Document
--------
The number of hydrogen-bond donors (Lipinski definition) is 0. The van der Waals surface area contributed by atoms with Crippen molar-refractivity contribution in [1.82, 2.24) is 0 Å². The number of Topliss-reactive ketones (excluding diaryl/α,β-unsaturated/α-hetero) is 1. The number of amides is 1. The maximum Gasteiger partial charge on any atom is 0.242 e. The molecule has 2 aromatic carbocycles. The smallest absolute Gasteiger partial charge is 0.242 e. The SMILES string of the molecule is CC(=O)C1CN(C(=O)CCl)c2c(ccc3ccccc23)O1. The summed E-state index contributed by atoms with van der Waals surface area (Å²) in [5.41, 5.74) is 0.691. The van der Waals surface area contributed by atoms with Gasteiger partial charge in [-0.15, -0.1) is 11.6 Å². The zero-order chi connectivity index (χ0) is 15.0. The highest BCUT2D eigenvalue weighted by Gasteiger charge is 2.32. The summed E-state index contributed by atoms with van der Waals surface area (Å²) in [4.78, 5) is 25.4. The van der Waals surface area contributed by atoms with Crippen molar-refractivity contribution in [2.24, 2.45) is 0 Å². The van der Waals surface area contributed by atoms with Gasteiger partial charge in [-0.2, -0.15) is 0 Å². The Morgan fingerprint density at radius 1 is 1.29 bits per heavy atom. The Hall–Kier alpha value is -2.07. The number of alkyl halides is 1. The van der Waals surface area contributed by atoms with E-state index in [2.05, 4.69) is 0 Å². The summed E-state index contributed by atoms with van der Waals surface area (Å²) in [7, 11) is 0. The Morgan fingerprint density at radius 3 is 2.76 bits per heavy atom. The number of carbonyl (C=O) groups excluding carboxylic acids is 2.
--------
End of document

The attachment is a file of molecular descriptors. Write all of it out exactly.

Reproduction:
The number of hydrogen-bond donors (Lipinski definition) is 0. The van der Waals surface area contributed by atoms with Crippen molar-refractivity contribution in [1.82, 2.24) is 0 Å². The number of Topliss-reactive ketones (excluding diaryl/α,β-unsaturated/α-hetero) is 1. The number of amides is 1. The maximum Gasteiger partial charge on any atom is 0.242 e. The molecule has 2 aromatic carbocycles. The smallest absolute Gasteiger partial charge is 0.242 e. The SMILES string of the molecule is CC(=O)C1CN(C(=O)CCl)c2c(ccc3ccccc23)O1. The summed E-state index contributed by atoms with van der Waals surface area (Å²) in [5.41, 5.74) is 0.691. The van der Waals surface area contributed by atoms with Gasteiger partial charge in [-0.15, -0.1) is 11.6 Å². The zero-order chi connectivity index (χ0) is 15.0. The highest BCUT2D eigenvalue weighted by Gasteiger charge is 2.32. The summed E-state index contributed by atoms with van der Waals surface area (Å²) in [4.78, 5) is 25.4. The van der Waals surface area contributed by atoms with Crippen molar-refractivity contribution in [2.24, 2.45) is 0 Å². The van der Waals surface area contributed by atoms with Gasteiger partial charge in [-0.2, -0.15) is 0 Å². The Morgan fingerprint density at radius 1 is 1.29 bits per heavy atom. The Hall–Kier alpha value is -2.07. The number of alkyl halides is 1. The van der Waals surface area contributed by atoms with E-state index in [2.05, 4.69) is 0 Å². The summed E-state index contributed by atoms with van der Waals surface area (Å²) in [7, 11) is 0. The Morgan fingerprint density at radius 3 is 2.76 bits per heavy atom. The number of carbonyl (C=O) groups excluding carboxylic acids is 2.